GE recognised it couldn’t drive and maintain this cultural change through its old performance management system. The company has moved away from a command and control climate to one that empowers and inspires.
This has resulted in a more open, less rules-based and formal company, mirroring the style of their start-up exemplars. It has opted for more frequent staff conversations via an app called “PD@GE” for “performance development at GE”.
Managing employee expectations
While Adobe, IBM, GE and others point to cost savings and the need for greater business agility as drivers of much needed change, there’s another feature at play that leads to employee dissatisfaction with the status quo. There’s a growing desire for a different form of performance management by employees. This starts in the modern school.
In previous generations schools followed a teach-and-test model. You were taught and tested but you were rarely nurtured. It was a relatively harsh system in which you either made it or fell by the wayside. Performance appraisals, as we’ve known them, fitted perfectly with this educational model.
Two generations on and organisations are now also populated by Millennials. These individuals were born in the early 1980s, reaching young adulthood around the year 2000.
The schools they experienced followed a more supportive route. The emphasis was on raising low performers rather than simply grading them as fails. The result is that younger employees expect to be supported and encouraged by an organisation, not just graded.
Donna Morris from Adobe appears to have picked up on this when she described the company’s old system thus: “It’s a process that looks in the rear-view mirror, that’s focused on what you’ve done a year ago. That just isn’t current with how I think we’re working and how many of the employees that we’re looking to attract or grow have been raised.”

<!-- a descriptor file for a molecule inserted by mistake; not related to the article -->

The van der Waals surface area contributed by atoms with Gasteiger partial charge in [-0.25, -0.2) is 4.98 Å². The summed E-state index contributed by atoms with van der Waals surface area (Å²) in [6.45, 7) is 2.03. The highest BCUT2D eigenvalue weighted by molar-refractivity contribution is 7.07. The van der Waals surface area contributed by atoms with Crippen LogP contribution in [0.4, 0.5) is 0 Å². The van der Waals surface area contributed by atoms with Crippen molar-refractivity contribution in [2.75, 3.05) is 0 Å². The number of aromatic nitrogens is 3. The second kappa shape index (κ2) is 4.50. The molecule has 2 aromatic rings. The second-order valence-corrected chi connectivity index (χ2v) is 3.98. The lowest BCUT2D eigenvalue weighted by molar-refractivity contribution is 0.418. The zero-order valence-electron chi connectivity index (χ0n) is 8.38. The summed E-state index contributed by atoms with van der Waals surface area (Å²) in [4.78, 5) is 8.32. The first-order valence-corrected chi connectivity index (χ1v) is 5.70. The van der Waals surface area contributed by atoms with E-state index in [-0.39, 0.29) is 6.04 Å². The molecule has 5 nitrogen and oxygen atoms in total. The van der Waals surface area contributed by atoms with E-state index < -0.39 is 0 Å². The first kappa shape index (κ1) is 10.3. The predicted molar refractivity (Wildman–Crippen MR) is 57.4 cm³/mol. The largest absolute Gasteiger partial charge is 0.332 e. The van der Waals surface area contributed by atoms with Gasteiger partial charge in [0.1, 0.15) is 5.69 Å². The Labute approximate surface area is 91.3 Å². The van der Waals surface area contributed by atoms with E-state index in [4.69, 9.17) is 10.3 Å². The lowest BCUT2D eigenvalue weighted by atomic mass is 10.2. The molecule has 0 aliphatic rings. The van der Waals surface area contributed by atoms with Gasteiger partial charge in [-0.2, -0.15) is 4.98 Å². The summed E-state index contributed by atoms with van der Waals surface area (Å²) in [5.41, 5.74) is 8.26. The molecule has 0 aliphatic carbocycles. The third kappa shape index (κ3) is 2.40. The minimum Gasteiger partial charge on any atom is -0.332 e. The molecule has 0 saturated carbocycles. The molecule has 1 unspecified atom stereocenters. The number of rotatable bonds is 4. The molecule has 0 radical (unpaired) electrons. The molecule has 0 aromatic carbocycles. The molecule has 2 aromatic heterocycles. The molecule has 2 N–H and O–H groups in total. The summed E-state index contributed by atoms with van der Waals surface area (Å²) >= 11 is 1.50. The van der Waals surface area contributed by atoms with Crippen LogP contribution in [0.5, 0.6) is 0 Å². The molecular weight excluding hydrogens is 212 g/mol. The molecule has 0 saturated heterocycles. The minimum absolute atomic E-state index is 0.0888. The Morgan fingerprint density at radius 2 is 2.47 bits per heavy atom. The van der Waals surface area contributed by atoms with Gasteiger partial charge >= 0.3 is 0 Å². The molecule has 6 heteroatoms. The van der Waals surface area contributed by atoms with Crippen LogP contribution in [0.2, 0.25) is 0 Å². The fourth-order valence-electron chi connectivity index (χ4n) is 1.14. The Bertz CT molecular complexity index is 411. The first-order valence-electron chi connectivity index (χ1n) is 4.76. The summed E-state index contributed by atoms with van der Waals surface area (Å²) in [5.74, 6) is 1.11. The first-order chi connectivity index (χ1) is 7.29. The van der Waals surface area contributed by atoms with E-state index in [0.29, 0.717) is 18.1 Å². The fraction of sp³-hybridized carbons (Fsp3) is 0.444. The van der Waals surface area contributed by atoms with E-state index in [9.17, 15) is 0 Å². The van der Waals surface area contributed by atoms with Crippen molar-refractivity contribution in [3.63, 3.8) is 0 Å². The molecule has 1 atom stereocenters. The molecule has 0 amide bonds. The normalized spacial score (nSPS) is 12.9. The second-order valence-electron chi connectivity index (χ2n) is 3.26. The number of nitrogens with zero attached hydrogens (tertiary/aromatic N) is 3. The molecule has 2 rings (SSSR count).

It’s important boards don’t sit on their hands when it comes to the current shift in thinking and practice around employee performance reviews. They’re too pivotal to corporate success to be left to HR. Boards and directors must get up to speed on the issue and take an active role in how employees in their organisations are being assessed. The future of the organisation depends on it.
APPRAISALS IN THE PUBLIC SECTOR
When you look at the companies that have deserted annual performance reviews you’re bound to be struck by one thing – these are stellar performers and in many cases household names like Adobe, Microsoft and Deloitte. The question is, can these examples be transferred to organisations in the public sector?
- Capable managers are the first requirement to achieve this. Individuals who have the necessary coaching and mentoring skills to bring people along are essential.
- Performance-oriented staff who report to managers is the second requirement. Additionally, it’s important to ensure people with great coaching skills manage subordinates.
- It’s also important to recognise the function of systems. If check-ins rather than formal performance appraisals are introduced, employees must be able to apply a reliable process to achieve a consistent outcome.
The traditional performance appraisal system was designed to avoid inconsistency in evaluation procedures and, consequently, variation in an assessment outcome. Systematising rules out random application of methods.
This is not easy and businesses must work hard to make their system a success. It’s necessary to put time and effort into developing managers’ skills by role playing check-in processes and training in coaching.
It’s also important to make managers aware of nuances of using check-ins by providing and receiving feedback. Developing any changes with employees rather than for them is also a must.